• Cultural shift: Implementing modern delivery techniques demands an enormous cultural change across different business areas within the bank. After shortlisting a suitable use case (project/program) and before implementation, it is necessary to create a change management plan with the intent of promoting fail fast, fail often mindset while embedding modern delivery techniques in the project/program. The objectives of modern delivery techniques, pre-requisites, implementation strategy, timelines, assumptions, risks and benefits are clearly socialized with stakeholders at all levels and gain executive management buy-in.

  • Start small: Banks cannot afford risks from implementing modern delivery techniques on a large scale or by choosing a critical program that’s already in flight. All projects/programs must be thoroughly reviewed, and the best use-case must be shortlisted to implement any modern delivery technique. Choosing the right use-case paves the way to smooth transformation and successful adoption can help gradually extend the same to other projects/programs and business areas.

  • One delivery team operating model: Banks need to focus on establishing a ‘one delivery team’ model with business, development and testing teams tightly integrated with each other to ensure elevated collaboration, communication, and transparency. This model also largely supports the adoption of modern delivery techniques by infusing unit tests (TDD) or acceptance tests (ATDD) or tests verifying the behavior (BDD) of the software to drive the development along with infusing functional and non-functional tests at an early stage of software development.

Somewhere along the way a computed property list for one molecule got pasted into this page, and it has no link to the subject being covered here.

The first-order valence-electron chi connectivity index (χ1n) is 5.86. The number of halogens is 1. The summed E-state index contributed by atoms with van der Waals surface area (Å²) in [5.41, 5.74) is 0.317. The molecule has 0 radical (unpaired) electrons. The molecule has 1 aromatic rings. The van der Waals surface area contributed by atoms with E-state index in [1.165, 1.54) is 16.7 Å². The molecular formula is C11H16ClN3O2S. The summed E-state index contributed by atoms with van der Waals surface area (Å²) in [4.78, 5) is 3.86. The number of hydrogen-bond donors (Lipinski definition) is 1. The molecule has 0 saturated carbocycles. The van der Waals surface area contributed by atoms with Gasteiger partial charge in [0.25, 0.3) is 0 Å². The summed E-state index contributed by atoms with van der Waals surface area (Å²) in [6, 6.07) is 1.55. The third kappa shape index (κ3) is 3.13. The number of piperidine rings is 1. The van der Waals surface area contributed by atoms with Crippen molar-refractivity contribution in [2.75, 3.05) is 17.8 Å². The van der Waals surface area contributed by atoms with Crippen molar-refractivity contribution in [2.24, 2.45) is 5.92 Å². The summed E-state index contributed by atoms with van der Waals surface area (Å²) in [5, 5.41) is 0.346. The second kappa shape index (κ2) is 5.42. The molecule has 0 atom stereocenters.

• Governance: As the model expands across multiple projects/programs and business areas within the bank, setting up a Centre of Excellence (CoE) or Transformation Advisory Office (TAO) could help understand the purpose, standardize the tools, normalize tech stacks, evaluate maturity levels, adherence to Agile/DevOps practice, create and maintain playbooks to enable automation first, cloud-first strategies, etc.

Closing Thoughts

To enable hassle-free implementation of modern delivery techniques and to smoothly navigate the journey of delivery model transformation, the bank must set-up a transformation advisory office, identify appropriate use cases, define a pragmatic and phased implementation strategy covering the aforementioned focus areas. Modern delivery techniques like TDD, ATDD or BDD have made it easier to manage the risk associated with delivering incremental software or products. In a nutshell, for successful and sustainable banking transformation, banks and their IT leaders must embrace risk to remain competitive and offer a friction-less customer experience.

Ponmeena Shankar Kannan Kanagaraj is a Senior Engagement Manager for TCS’ leading banking and financial services client in the UK. He has nearly 15 years of IT experience with special focus on business transformation for the BFSI clients leveraging the TCS Business 4.0 framework. Ponmeena Shankar holds a bachelor’s degree in Production Engineering from PSG College of Technology, Coimbatore, India.